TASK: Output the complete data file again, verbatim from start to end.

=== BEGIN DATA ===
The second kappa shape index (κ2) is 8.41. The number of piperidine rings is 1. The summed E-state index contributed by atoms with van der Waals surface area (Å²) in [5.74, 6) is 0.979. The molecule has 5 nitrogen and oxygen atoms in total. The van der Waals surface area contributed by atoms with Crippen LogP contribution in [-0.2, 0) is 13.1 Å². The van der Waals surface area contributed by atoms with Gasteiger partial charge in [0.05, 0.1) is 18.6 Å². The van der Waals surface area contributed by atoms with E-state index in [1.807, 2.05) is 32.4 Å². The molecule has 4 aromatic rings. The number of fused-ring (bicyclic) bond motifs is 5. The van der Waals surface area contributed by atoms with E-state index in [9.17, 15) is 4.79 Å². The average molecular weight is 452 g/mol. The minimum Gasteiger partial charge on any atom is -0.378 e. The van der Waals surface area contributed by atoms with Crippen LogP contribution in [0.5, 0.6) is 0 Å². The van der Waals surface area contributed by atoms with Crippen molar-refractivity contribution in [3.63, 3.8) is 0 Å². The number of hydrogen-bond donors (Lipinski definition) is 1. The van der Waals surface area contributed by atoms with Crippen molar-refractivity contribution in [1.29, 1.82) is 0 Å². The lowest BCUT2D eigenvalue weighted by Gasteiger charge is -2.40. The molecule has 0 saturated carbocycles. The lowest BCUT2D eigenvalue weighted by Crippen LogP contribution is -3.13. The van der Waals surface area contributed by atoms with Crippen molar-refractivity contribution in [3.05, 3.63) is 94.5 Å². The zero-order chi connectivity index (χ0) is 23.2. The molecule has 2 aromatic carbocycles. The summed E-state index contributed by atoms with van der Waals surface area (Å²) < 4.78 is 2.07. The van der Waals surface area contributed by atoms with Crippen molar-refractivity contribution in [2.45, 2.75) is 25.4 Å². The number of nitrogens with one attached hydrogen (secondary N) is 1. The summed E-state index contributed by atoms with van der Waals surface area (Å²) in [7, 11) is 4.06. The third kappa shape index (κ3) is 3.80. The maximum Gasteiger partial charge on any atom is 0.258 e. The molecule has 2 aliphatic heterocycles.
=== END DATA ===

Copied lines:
The second kappa shape index (κ2) is 8.41. The number of piperidine rings is 1. The summed E-state index contributed by atoms with van der Waals surface area (Å²) in [5.74, 6) is 0.979. The molecule has 5 nitrogen and oxygen atoms in total. The van der Waals surface area contributed by atoms with Crippen LogP contribution in [-0.2, 0) is 13.1 Å². The van der Waals surface area contributed by atoms with Gasteiger partial charge in [0.05, 0.1) is 18.6 Å². The van der Waals surface area contributed by atoms with E-state index in [1.807, 2.05) is 32.4 Å². The molecule has 4 aromatic rings. The number of fused-ring (bicyclic) bond motifs is 5. The van der Waals surface area contributed by atoms with E-state index in [9.17, 15) is 4.79 Å². The average molecular weight is 452 g/mol. The minimum Gasteiger partial charge on any atom is -0.378 e. The van der Waals surface area contributed by atoms with Crippen LogP contribution in [0.5, 0.6) is 0 Å². The van der Waals surface area contributed by atoms with Crippen molar-refractivity contribution in [3.63, 3.8) is 0 Å². The number of hydrogen-bond donors (Lipinski definition) is 1. The van der Waals surface area contributed by atoms with Crippen molar-refractivity contribution in [1.29, 1.82) is 0 Å². The lowest BCUT2D eigenvalue weighted by Gasteiger charge is -2.40. The molecule has 0 saturated carbocycles. The lowest BCUT2D eigenvalue weighted by Crippen LogP contribution is -3.13. The van der Waals surface area contributed by atoms with Crippen molar-refractivity contribution in [3.05, 3.63) is 94.5 Å². The zero-order chi connectivity index (χ0) is 23.2. The molecule has 2 aromatic carbocycles. The summed E-state index contributed by atoms with van der Waals surface area (Å²) < 4.78 is 2.07. The van der Waals surface area contributed by atoms with Crippen molar-refractivity contribution in [2.45, 2.75) is 25.4 Å². The number of nitrogens with one attached hydrogen (secondary N) is 1. The summed E-state index contributed by atoms with van der Waals surface area (Å²) in [7, 11) is 4.06. The third kappa shape index (κ3) is 3.80. The maximum Gasteiger partial charge on any atom is 0.258 e. The molecule has 2 aliphatic heterocycles.